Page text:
The TF’s intentions “to open a national and international discussion” with the Morenoites was apparently frustrated by the PSTU’s own turn to the right in recent years, which involved their support to the overthrow of governments by right-wing sectors of the bourgeoisie as supposed “successful democratic revolutions”, including even processes led by the imperialist powers (Libya, Ukraine, twice in Egypt). If revolutionaries are supposed to be the “political memory” of the workers and warn them about treacherous reformist and opportunist leaders, in this case the TF couldn’t remember (or, what is even worse, pretended not to remember) their own writings.


All the attempts by the Trotskyist Fraction to justify their capitulation involve the idea that they’re actively struggling to build a mass revolutionary party as quickly as possible. All those who make criticisms to them on this issue are labeled “sectarians” who are not actively pursuing other left groups and will never build a party.

It is certainly important for revolutionaries to look for opportunities of fusion with other left-wing organizations. But there are some considerations to be made. In any attempt of fusion, there must be no “amnesty” towards the “weak spots” or centrist policies of the other groups, specially when they continue to apply the same politics as before. The history of the construction of the Fourth International gives us numerous examples of how to engage with young centrist organizations and win over their ranks (in some cases, the entire organizations) to a revolutionary perspective. To succeed in this, however, there must be no concessions of program, no illusions that any of these centrists can play a progressive role without a critical account and break from their previous politics. There is not even a whim of that from the groups to which the Trotskyist Fraction issue their appeals. Both the Brazilian PSTU and the Argentinian PO, for example, are consolidated centrist organizations, with decades of treacherous positions and methods. It is highly unlikely, to say the minimum, that these groups could be won as a whole to genuine Trotskyism. Even if this was possible, it certainly would not happen through the Trotskyist Fraction’s diplomatic approach of not mentioning shameful past positions of these groups when they issue their “open letters”. Their opportunism cannot be put under a rug. Debating it as much as possible is the only way to build a revolutionary party.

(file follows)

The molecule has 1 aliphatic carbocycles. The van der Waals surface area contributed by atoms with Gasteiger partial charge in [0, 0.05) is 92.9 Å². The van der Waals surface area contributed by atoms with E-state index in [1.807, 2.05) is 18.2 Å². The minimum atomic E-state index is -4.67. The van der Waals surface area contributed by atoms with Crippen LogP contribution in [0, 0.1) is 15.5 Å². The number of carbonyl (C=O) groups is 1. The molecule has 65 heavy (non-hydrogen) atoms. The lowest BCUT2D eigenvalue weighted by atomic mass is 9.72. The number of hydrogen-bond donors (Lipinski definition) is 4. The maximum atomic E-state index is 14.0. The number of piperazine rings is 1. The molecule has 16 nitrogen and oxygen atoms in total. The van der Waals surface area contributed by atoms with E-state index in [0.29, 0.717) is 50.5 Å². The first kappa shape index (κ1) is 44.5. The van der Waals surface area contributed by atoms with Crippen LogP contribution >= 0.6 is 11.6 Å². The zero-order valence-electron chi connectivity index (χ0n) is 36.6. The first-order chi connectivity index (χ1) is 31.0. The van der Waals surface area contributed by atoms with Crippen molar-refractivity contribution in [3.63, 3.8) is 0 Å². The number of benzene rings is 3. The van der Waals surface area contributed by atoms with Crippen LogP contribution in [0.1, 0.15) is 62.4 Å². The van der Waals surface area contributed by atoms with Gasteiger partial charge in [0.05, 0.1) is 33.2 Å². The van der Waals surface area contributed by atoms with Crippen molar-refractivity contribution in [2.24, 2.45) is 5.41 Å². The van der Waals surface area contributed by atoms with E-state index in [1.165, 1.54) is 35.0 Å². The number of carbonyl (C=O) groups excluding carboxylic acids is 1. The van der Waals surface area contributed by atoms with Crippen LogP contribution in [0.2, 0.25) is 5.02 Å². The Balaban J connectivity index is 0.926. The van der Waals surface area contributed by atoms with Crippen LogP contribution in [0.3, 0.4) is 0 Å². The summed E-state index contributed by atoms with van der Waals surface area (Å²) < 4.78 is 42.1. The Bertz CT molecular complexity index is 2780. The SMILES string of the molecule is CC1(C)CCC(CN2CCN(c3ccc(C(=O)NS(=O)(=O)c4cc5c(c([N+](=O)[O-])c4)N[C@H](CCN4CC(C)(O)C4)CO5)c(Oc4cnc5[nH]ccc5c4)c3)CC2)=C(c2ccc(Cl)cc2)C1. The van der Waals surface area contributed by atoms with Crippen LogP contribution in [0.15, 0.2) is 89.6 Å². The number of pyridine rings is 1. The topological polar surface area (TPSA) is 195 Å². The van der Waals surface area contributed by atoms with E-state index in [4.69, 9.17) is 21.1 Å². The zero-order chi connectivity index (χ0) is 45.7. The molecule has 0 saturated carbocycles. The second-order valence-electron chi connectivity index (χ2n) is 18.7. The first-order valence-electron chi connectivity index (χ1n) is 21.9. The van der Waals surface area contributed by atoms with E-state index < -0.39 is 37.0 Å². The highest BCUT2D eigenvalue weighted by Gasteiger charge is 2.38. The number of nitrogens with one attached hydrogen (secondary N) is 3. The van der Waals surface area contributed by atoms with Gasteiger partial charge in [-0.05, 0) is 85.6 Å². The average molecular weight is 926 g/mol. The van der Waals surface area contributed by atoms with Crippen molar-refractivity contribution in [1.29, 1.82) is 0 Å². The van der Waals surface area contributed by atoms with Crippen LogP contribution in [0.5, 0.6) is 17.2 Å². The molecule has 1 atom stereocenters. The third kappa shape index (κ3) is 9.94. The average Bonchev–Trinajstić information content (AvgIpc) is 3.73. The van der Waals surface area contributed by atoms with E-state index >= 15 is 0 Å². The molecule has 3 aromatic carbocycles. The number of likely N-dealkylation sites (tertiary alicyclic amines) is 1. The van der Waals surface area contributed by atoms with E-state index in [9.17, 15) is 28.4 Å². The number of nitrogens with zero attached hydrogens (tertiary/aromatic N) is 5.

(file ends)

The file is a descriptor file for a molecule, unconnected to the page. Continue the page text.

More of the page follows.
Just like most centrists wobble between an ostensibly revolutionary position and an openly opportunist one, so does the Trotskyist Fraction on regard to their position towards the revisionist groups of Trotskyism. Sometimes clear criticisms, sometimes a capitulation followed by a desire of unity. But the Fourth International won’t be rebuilt by “maneuvers” of any kind. Only a sharp and consistent criticism of opportunism can lead us to the rebirth of the world party of socialist revolution. As Trotsky once wrote about centrism:

… The new International cannot form itself in any other way than that of struggle against centrism. Ideological intransigence and flexible united front policy are, in these conditions, two weapons for attaining one and the same end.

The centrist, never sure of his position and his methods, regards with detestation the revolutionary principle: State that which is; it inclines to substituting, in the place of political principles, personal combinations and petty organizational diplomacy.

The centrist always remains in spiritual dependence upon right groupings, is induced to court the goodwill of the most moderate, to keep silent about their opportunist faults and to regild their actions before the workers.

… It is precisely on this plane that one must now deliver the principle blows at centrism. For carrying out this work with success it is essential to have one’s hands free, that means not only maintaining complete organic independence, but also critical intransigence concerning the most ‘left’ of the ramifications of centrism.”

Two Articles on Centrism, 1934.


[1] Fração Trotskista e sua ruptura incompleta com o morenismo (May 2013).

[2] Read our critique of this position in PCO, Partido Obrero e as frentes populares (February 2013).

[3] Check La revolución árabe y el final de Kadafi, available in Spanish at: http://www.uit-ci.org/index.php/noticias-y-documentos/revolucion-arabe/43-la-revolucion-arabe-y-el-final-de-kadafi- To read a critique by Revolutionary Regroupment of a similar position taken by the PSTU/IWL, see: PSTU, Fração Trotskista e a defesa da Líbia contra o imperialismo (November 2011).

[4] Check La pulseada entre el FMI y Syriza, available in Spanish at http://www.po.org.ar/prensaObrera/1224/internacionales/la-pulseada-entre-el-fmi-y-syriza To read the critique published by the PTS, see: Los revolucionarios y la cuestión del “gobierno de izquierda”. Available in Spanish at: http://www.pts.org.ar/Los-revolucionarios-y-la-cuestion-del-gobierno-de-izquierda

[5] Check Egipto: la movilización revolucionaria derribó a Mursi!, available in Spanish at http://www.izquierdasocialista.org.ar/index.php/noticias/internacionales/112-egipto-la-movilizacion-revolucionaria-derribo-a-mursi To read a critique by Revolutionary Regroupment of a similar position taken by the PSTU/IWL, see: O golpe militar no Egito e a posição escandalosa do PSTU/LIT (October 2013).

[6] Check their statement at the time: PSTU chama voto em Lula (2002), available in Portuguese at http://www.pstu.org.br/node/3435 To read a critique by Revolutionary Regroupment of the Morenoites’ practice of supporting popular fronts, see: A Frente de Belém na lógica do morenismo (August 2012).